The central government’s suppression of the Western Ghats Ecology Expert Panel (WGEEP) report was surprising, especially after its suggestions were incorporated in the report, said Madhav Gadgil, who was the chairperson of the WGEEP, on Saturday.
Gadgil was speaking at the Gurus of Science Lecture Series organised by Observer Research Foundation.
Calling the new paradigm of development as one based on imposition rather than consensus, Gadgil said: “Before finishing the [WGEEP] report, I had discussed it at length with the then environment minister. It was absolutely surprising that the report was not made public until the intervention of the chief information commission and the Delhi high court,” said Gadgil, a professor at the Centre for Ecological Sciences, Indian Institute of Science, Bangalore.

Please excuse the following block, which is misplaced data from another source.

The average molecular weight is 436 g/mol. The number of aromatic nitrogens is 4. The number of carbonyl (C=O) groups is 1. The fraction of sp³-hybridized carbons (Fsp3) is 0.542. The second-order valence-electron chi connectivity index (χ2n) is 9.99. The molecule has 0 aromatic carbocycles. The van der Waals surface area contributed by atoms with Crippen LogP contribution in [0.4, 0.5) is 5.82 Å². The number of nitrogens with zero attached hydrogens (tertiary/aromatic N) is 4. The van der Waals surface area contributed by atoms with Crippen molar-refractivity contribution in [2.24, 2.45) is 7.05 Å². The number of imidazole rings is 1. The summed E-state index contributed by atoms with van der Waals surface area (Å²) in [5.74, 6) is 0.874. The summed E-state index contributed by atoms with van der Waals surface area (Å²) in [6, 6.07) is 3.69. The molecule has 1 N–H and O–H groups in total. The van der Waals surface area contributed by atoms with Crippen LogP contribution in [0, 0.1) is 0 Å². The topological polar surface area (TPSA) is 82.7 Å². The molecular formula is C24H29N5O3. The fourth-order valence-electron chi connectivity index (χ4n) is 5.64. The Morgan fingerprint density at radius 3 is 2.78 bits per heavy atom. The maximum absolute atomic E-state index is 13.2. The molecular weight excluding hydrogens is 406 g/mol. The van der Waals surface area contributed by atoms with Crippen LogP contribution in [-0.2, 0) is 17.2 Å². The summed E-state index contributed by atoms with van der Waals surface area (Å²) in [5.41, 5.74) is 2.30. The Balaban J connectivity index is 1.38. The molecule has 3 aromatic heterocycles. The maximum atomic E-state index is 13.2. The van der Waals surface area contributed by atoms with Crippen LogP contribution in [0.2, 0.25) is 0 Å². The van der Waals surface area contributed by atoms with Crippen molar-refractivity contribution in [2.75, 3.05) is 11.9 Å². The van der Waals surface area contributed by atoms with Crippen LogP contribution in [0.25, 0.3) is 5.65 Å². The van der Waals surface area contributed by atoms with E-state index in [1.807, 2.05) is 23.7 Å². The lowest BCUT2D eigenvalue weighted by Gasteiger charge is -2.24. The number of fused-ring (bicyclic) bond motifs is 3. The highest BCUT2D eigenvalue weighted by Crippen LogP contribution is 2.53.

The ministry of environment and forests (MoEF) constituted the WGEEP in 2010 to study the impact of developmental projects in the Western Ghats region, specifically those in Ratnagiri and Sindhudurg districts. The report of the panel was submitted to the MoEF on August 31 last year.
When asked if the government of any of the six states that host the western ghats contacted him for consultations, Gadgil said, “Apart from Prithviraj Chavan (Maharashtra), none of the chief ministers contacted the panel or me. In fact, even Chavan had called for a meeting to discuss problems arising due to the report’s recommendations.”
The MoEF, according to Gadgil, did not readily provide old reports and studies such as the Zonal Atlas For Siting of Industries (ZASI) that indicated the pollution receiving capacity of various zones and sites.
He said the government’s decision to form the High Level Working Group to study the recommendations of the WGEEP report did not make any sense.
“The government did not make the report public or translate it into local languages to make sure it reaches the stakeholders. The respected working committee would find it difficult to understand the response of stakeholders,” he said.